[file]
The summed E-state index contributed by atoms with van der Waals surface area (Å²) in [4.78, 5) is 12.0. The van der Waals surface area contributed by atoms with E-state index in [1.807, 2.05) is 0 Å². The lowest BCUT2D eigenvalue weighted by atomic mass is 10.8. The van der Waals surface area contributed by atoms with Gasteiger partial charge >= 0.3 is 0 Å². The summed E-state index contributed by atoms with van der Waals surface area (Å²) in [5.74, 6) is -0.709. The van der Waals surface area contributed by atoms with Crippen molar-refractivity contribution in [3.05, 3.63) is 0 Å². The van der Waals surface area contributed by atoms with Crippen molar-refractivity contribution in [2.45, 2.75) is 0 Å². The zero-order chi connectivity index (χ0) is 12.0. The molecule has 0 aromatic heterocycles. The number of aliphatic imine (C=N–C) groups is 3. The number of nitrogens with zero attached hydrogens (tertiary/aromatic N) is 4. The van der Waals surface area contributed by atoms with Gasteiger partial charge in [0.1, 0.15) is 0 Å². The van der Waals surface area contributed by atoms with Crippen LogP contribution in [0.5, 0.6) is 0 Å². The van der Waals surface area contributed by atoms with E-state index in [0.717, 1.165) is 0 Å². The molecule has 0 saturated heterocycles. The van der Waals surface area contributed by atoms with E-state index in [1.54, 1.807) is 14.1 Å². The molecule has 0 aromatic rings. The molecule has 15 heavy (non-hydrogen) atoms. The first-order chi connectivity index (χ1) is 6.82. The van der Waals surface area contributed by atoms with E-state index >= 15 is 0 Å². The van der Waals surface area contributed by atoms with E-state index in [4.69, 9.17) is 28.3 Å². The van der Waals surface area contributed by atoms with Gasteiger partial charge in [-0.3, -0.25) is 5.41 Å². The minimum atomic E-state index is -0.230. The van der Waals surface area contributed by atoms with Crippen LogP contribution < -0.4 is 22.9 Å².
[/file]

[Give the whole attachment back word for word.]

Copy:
The summed E-state index contributed by atoms with van der Waals surface area (Å²) in [4.78, 5) is 12.0. The van der Waals surface area contributed by atoms with E-state index in [1.807, 2.05) is 0 Å². The lowest BCUT2D eigenvalue weighted by atomic mass is 10.8. The van der Waals surface area contributed by atoms with Gasteiger partial charge >= 0.3 is 0 Å². The summed E-state index contributed by atoms with van der Waals surface area (Å²) in [5.74, 6) is -0.709. The van der Waals surface area contributed by atoms with Crippen molar-refractivity contribution in [3.05, 3.63) is 0 Å². The van der Waals surface area contributed by atoms with Crippen molar-refractivity contribution in [2.45, 2.75) is 0 Å². The zero-order chi connectivity index (χ0) is 12.0. The molecule has 0 aromatic heterocycles. The number of aliphatic imine (C=N–C) groups is 3. The number of nitrogens with zero attached hydrogens (tertiary/aromatic N) is 4. The van der Waals surface area contributed by atoms with Gasteiger partial charge in [0.1, 0.15) is 0 Å². The van der Waals surface area contributed by atoms with Crippen LogP contribution in [0.5, 0.6) is 0 Å². The van der Waals surface area contributed by atoms with E-state index in [0.717, 1.165) is 0 Å². The molecule has 0 saturated heterocycles. The van der Waals surface area contributed by atoms with E-state index in [1.54, 1.807) is 14.1 Å². The molecule has 0 aromatic rings. The molecule has 15 heavy (non-hydrogen) atoms. The first-order chi connectivity index (χ1) is 6.82. The van der Waals surface area contributed by atoms with E-state index >= 15 is 0 Å². The van der Waals surface area contributed by atoms with E-state index in [4.69, 9.17) is 28.3 Å². The van der Waals surface area contributed by atoms with Gasteiger partial charge in [-0.3, -0.25) is 5.41 Å². The minimum atomic E-state index is -0.230. The van der Waals surface area contributed by atoms with Crippen LogP contribution < -0.4 is 22.9 Å².